in an academic paper: that's our copyright. Nick Currie Momus wrote a song "I
Love You William S. Burroughs.” Now, Nick gave UbuWeb all of his songs. I know
that Nick owns the copyright to that. [9:30] I said, you know, it's
ridiculous! And even the things that they were claiming… It was the most
ridiculous thing. [9:37] So I wrote them back. I said: Look, I get what you're
trying to do here, but you're really going about it the wrong way. It's very
irresponsible just putting his name in the search engine, cutting and pasting,
and damn you own the copyright. You don't own the copyright to almost any of
that! And as a matter of fact, under law you perjured yourself. And I can came
right back and sue you, because this is a complete lie. But I said, look, lets
work together. If there's something that you feel that you really do own and
you really don't want there, let's talk about it, but could you please be a
little bit more reasonable. [10:13] And then of course I got a letter back,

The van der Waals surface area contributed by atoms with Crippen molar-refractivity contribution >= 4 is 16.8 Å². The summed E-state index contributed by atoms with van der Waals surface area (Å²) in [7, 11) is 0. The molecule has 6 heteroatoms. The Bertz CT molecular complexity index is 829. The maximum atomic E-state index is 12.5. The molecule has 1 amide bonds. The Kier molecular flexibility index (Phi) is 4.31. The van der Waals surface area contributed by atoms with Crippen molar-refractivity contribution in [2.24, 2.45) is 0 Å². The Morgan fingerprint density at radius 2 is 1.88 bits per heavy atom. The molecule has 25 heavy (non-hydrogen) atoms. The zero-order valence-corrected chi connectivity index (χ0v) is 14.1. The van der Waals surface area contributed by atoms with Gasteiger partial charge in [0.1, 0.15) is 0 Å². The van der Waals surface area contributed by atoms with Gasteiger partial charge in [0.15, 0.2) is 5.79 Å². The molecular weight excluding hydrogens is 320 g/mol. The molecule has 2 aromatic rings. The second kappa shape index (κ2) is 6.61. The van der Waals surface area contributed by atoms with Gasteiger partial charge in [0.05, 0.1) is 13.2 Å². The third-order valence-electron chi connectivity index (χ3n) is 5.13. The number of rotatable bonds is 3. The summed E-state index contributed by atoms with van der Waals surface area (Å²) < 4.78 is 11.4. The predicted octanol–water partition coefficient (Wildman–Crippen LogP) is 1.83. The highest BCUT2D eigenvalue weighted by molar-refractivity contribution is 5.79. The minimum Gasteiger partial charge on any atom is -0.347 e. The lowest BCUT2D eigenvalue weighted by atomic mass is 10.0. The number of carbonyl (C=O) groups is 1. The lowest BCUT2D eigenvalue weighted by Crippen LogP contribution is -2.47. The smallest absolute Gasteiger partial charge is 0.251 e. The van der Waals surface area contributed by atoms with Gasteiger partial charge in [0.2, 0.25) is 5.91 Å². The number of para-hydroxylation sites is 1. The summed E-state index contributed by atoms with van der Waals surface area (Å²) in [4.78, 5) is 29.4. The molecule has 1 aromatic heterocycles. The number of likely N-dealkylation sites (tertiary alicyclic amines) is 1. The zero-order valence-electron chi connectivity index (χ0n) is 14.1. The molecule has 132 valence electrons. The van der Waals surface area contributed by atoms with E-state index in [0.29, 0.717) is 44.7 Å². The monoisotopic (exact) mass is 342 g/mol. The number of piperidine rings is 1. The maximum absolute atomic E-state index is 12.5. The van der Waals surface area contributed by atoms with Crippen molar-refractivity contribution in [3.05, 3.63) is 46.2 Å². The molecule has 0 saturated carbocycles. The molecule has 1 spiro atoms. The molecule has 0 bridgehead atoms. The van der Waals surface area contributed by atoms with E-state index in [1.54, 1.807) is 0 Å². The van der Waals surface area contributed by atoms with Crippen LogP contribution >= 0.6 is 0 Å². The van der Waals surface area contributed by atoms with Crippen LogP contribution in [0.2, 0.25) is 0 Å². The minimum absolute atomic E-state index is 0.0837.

and it's an intern, the college student saying, the state of William S.
Burroughs just asked me… [10:23] I said, look, I get it but, you know… let’s
try to do it the right way and let's see what happens. And then they came back
with another DMCA Takedown, with a much shorter list. But even in that list,
most of the copyrights didn't belong to William S. Burroughs. They belonged to
journal poetry systems, many of them were orphan. [10:45] Because in media,
often if you publish in a publication, often the publisher owns the copyright,
not the artist, you know. You have to look and see where the copyright
resides. [10:59] Finally, I said, look this is getting ridiculous. I said,